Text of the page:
The Benefits of Getting a Survey When Purchasing a Home
Mar 23, 2021 | Written by: Share|
As a home buyer prepares for closing, a question that usually comes up is “Do I need a survey?” The answer is, generally, yes. Often, the lender will require that a survey be obtained, but even when the lender does not require a survey, there are many good reasons to incur the expense of hiring a land surveyor. Those reasons include:
- Know your lot lines. A surveyor will plot out the boundaries of the lot with measurements. This is important if a conflict arises with a neighbor.
- Check for encroachments. A survey will determine if any buildings or improvements, such as a fence or garage, on a neighboring lot encroach onto the lot that the home buyer is purchasing. If they do, the home buyer can require the seller to engage with the neighbor and remove the encroachment. A survey will also show whether any building or improvement on the lot that the home buyer is purchasing encroaches onto a neighboring lot. If the current owner constructed a driveway or fence over the lot line onto the neighbor’s lot, the home buyer can require the seller to correct the encroachment or obtain an easement from the neighbor prior to closing.
- Verify the building envelope. Municipalities have set-back ordinances which prohibit construction within a certain footage from adjacent lots and streets. A survey will show the “building envelope,” which is the area within the setbacks, and locate the current home’s relation to such setbacks. A survey may show that the current home has improvements constructed outside of the building envelope, in which case further research will need to be done to determine if this was permitted at the time of construction. If the home buyer is purchasing the lot with the intent to construct an addition, porch, or deck extension, he or she will be able to determine whether such construction will be allowed without a variance by looking at the building envelope.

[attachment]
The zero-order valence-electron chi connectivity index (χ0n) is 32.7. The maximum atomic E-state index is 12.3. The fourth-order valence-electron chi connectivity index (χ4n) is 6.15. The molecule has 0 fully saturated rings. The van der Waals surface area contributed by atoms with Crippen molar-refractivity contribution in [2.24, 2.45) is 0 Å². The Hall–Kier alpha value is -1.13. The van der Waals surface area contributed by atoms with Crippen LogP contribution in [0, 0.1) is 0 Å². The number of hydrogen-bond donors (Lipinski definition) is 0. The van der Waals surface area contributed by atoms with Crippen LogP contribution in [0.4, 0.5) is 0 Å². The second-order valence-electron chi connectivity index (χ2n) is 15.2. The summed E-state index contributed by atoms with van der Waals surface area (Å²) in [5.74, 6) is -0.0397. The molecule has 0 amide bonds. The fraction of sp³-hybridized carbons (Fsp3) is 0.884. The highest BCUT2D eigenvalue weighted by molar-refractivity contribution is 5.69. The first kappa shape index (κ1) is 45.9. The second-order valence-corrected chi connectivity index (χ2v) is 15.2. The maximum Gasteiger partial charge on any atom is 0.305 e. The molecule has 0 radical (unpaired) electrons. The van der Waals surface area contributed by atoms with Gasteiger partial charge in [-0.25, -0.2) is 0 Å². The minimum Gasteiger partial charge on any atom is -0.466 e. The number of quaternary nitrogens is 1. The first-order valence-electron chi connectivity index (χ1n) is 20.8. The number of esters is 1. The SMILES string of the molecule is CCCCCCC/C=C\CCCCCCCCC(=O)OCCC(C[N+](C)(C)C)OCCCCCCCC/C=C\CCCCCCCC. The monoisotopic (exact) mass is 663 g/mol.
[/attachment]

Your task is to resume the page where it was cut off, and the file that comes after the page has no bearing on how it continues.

- Locate easements and rights of way. A survey should show any easements that affect the lot such as conservation easements, sight triangle easements, road maintenance or road widening easements, or rights of way that allow others to cross or use the land.
A licensed surveyor will certify the survey to the home buyer and the lender, which warranties that the survey is complete and accurate. Only these certified parties can hold the surveyor responsible if the survey is found to be inaccurate. If the seller has a survey and provides a copy to the home buyer, that may cover many of the concerns listed above, but if the survey is inaccurate, the surveyor will not be responsible to the new owner or the new lender because the certifications only show the seller and the seller’s lender.
The issue of whether to incur the cost of obtaining a new survey should always be discussed with your attorney during the home purchase process.